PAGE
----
This company was founded by Al Shalloway, who has a pragmatic view of Scrum, Lean and Agile. One of the things I like about AL is the belief that systemic thinking is the heart of Agile and Scrum.
They offer Scrum Master certifications, Product Owner and various courses on Lean and Agile and SAFe. Unlike previous companies/bodies, they also provide SAFe (Scaled Agile Framework) workshops (SAFe is a Scrum scaling framework geared toward large companies).
Excellent certification option for companies with hundreds of employees, however, I still think that SAFe promotes blindly following a set of practices but does not offer a real change of mentality towards Agile.
Netobjectives is available for any company willing to align teams with Lean and SAFe.
They are specialized in providing consistent high quality material for universities and organizations. They have 3 levels of certification, which evaluate the knowledge acquired, but also the experience of the participant. They have a model that supports universities and companies willing to offer standard courses on all aspects of Agile but not just Scrum.
It is an excellent choice for universities or other similar organizations that need to teach the different topics in a unified way.\
6. Scaled Agile Academy, SAFe (scaledagileacademy.com)
They offer certifications for large companies through an adapted version of Scrum so that it can be used in more traditional companies with a high number of teams. In broad outline, the framework is used to synchronize different product backlogs at various levels, with many new roles as well as extension of classic roles.
The model offers consistency for companies that currently employ traditional methodologies and want to move towards Scrum, but is not a good candidate if they want to promote a change in mindset.
The academy is the result of the work of Dean Leffingwell, who some time ago published a book about distributed Scrum. It grew until adopted as the SAFe unified framework.
In his book, Dean, offers several techniques that can even be used in more traditional companies without a total change of culture.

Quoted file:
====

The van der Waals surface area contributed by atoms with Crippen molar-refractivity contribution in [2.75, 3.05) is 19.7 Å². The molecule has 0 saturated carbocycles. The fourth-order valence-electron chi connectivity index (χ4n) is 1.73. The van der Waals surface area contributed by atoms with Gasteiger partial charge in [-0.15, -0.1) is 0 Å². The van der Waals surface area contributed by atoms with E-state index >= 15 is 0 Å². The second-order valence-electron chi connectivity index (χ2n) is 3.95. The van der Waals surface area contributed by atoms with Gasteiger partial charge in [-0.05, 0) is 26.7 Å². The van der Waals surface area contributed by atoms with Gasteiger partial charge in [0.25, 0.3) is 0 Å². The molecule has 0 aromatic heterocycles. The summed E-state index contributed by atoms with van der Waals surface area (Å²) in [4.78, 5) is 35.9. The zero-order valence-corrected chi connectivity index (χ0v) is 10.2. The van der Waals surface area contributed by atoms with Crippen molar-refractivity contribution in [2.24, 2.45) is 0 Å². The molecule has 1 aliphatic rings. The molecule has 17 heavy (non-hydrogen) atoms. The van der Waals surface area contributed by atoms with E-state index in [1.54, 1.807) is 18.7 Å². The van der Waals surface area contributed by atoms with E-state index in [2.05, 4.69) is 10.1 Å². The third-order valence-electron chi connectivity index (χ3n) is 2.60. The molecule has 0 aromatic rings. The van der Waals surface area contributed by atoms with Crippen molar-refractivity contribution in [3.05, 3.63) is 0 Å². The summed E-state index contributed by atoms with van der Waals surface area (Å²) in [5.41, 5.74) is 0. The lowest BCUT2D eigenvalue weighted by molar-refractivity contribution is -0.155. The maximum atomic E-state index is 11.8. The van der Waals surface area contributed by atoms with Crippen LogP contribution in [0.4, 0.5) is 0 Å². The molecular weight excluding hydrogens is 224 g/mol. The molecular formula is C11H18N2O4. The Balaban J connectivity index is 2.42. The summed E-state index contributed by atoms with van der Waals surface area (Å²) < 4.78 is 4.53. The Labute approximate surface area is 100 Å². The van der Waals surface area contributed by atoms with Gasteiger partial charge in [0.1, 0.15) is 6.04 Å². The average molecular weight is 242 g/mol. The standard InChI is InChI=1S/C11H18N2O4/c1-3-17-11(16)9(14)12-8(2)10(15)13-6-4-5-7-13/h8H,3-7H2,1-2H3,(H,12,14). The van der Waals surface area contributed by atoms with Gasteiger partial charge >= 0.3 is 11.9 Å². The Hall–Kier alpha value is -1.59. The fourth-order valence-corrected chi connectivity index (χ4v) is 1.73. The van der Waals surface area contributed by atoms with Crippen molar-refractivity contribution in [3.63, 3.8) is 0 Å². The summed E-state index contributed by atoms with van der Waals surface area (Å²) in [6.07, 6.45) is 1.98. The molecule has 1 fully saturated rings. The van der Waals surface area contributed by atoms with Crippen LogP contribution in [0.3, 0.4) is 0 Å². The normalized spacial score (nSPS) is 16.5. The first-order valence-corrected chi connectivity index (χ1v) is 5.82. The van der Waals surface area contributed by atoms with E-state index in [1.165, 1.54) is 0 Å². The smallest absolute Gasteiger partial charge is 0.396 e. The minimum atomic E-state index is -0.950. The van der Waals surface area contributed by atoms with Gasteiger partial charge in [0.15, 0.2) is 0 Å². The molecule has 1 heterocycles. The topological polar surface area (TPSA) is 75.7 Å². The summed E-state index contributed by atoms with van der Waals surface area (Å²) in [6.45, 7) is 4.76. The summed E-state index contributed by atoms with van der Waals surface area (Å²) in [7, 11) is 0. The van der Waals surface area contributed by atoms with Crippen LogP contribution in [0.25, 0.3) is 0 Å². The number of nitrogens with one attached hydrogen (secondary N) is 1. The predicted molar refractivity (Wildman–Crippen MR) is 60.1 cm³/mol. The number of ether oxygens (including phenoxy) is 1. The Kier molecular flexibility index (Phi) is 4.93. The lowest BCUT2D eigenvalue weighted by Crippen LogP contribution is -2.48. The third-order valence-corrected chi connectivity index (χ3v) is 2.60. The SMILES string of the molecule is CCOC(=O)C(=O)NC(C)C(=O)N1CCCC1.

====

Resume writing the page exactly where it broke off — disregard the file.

– SAFe program Consultant
– SAFe program Agilist
– SAFe program Practitioner
7. Agile tester (International Institute of Software Quality, agile-tester.org)
The Business Analysis Institute (iiba.org), in collaboration with the Agile Alliancee, has published a reference material which includes seven guidelines for the practice of business analysis in agile environments.
It is also worth mentioning the work of the Agile Alliance, an organization that does not offer certifications by itself but provides a big community for those who want to explore and know the different aspects of this particular way of thinking.
IIBA is an organization of German origin that offers a five-day course focused on testers in Agile environments.
They believe that knowledge cannot simply be taught but that it has to be hands-on. That is why the course takes 5 days where not only the tools, but also the interactions between people are evaluated.
At this point in time, there are about 3000 certified people, which is a low number compared to other organizations, but an excellent option for many professionals.
Keep in mind that certifications can change from time to time, so visit the company’s page to have the latest version of the certifications.
You can now suggest to your company the type of certification based on the characteristics of your enterprise and culture.
And remember, visit our website if you need to know more about the way that Innova1st can boost your Scrum teams and company.
Thanks for listening,